In a booth riddled with bold red sold tags, Edmondo Crimi from Best of France, Lambertville, N.J., said his major sales included a very rare Art Nouveau armoire, six antique bronzes in both classical and romantic designs and monumental garden fountains, including one with Grecian maidens at the base.
Along with the monumental, miniatures (such as vintage toys) also captured the attention of showgoers. A European dealer returned home with a Bing ocean liner that he secured at the booth of Bertoia Auctions, Vineland, N.J. Also making its way to other waters was a Bing live steamship in mint condition that was sold with its original box. Other forms of early transportation that also made quick exits included a European tin motorcycle and a German Marklin car.
Toys are also a serious and exciting business for Ray Haradin from Toys of Yesteryear, Pittsburgh, whose booth display included still and mechanical banks, Britains and dime store soldiers and turn-of-the-century American toys.
As the publisher of the collectors journal Old Toy Soldier and as secretary of the Mechanical Bank Collectors of America, Haradin is yet another dealer who truly exemplifies the credo that passion equates with success. Some of his fine offerings included a circa 1910 Boy Scouts of America bank by J&E Stevens ($22,000), a circa 1890 zoo bank by Kyser & Rex ($3,850), an Ives & Blakeslee and Co. clockwork mechanism circus rider parlor toy (with provenance to the circus rider Barney Barenholtz), and a circa 1915 American bell toy of the Happy Holligan’s soapbox derby by N&N Hill Brass Company ($3,400).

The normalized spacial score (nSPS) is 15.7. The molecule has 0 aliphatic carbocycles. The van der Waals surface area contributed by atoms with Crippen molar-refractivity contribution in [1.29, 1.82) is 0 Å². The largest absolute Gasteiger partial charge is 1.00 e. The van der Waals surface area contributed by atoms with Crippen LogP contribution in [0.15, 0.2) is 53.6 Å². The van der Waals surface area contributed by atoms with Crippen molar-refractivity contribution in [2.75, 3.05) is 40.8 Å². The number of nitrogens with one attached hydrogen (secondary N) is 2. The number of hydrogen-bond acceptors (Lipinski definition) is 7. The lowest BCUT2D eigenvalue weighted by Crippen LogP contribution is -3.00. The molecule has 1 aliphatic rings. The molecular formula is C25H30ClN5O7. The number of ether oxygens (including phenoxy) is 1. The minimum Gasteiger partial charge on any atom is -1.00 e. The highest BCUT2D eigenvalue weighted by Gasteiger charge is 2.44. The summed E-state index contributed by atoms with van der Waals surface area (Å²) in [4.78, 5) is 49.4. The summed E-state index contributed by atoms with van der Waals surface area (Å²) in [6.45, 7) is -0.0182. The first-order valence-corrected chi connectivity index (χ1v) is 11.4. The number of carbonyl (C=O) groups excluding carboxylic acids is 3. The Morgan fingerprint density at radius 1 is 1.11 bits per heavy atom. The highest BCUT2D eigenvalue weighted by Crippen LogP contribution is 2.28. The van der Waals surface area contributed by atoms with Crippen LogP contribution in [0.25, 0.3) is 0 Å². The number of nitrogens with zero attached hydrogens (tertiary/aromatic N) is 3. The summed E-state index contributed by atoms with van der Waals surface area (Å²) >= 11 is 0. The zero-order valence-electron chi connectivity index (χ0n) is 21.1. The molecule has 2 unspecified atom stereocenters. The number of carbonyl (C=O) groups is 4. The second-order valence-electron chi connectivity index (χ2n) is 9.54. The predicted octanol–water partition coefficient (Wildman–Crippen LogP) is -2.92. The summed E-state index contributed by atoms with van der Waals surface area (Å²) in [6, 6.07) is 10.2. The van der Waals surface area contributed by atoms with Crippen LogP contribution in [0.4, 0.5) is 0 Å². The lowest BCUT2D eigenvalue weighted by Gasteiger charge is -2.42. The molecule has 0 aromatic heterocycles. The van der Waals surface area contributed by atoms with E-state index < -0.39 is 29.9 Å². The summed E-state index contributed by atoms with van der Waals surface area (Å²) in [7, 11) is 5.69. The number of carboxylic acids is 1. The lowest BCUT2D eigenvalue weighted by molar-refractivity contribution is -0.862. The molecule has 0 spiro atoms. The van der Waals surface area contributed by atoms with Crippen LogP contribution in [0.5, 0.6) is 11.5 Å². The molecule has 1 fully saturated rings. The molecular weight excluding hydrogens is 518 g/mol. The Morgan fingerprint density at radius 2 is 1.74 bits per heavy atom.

“This is the only show that I exhibit at,” said George Havriluk from Erie Street Antiques, Hoboken, N.J. He added, “The free furniture delivery is a big incentive.” His spot at the show’s entrance gave him a good pulse on the gate. On Sunday, he reported, “It was a great gate!” His selections included a Victorian Renaissance Revival marble-top walnut table with incised carving and gilt and ebonized trim that was attributed to Allen and Brothers of Philadelphia; a circa 1865 J.E. Caldwell & Company (Philadelphia) elaborately carved rosewood clock with winged claw feet; a 1943 Gibson (model L-7) original-finish guitar with flamed sides and back; and a 1922 Martin guitar (model 0-21) with a rosewood back. His cased glassware selections included Egyptian crackle by Durand.
Dealers Edward and Patricia Seidel from Lewisburg, Penn., made it enjoyable to look at early laundry equipment, such as pressing irons and washboards. As Ed Seidel pointed out an unusual circa 1850 stove ($595) that was designed to heat up pressing irons, he mentioned that the Swedish company, Husquarna, is still in business today. But keeping pace with consumer needs, it has evolved from manufacturing “unnecessary” laundry appliances to the marketing of chainsaws and tractors. The Seidels also displayed a 1904 sample-size Mother Hubbard washboard for $895.
A collection of yellowware included a hard-to-find, circa 1900-1920 pitcher and bowl ($1,295), a lion mold ($695) and a yellowware inkwell that was complete with its original lids ($295). In great condition was a German graniteware kerosene lamp with a delicate floral design.
Greeting show attendees at the entrance of CS Expressions from Red Bank, N.J., was a pair of Nineteenth Century hand carved oak monks ($10,500) that undoubtedly were also attention-getters when they flanked the entrance of Schaffer Brewery in Brooklyn, N.Y. Filling out the booth was a mid-1800s royal court scene tapestry, a Victorian fire screen, a Victorian settee with paw feet, three pastel portraits, with one signed and dated 1858 ($4,350), an Arts and Crafts tall-case clock and a John Callow (1822-1878) oil painting of sailboats in turbulent waters ($4,750).
David Anthony Antiques from Richmond, Mass., reported interest in all categories, and sold Steiffs, dolls and holiday rdf_Descriptions during the course of the show.
The next Atlantique City show will take place October 16-17. For information, www.atlantiquecity.com. or 800-526-2724.
5 Church Hill Road / Newtown, CT 06470
Mon - Fri / 8:00 am - 5:01 pm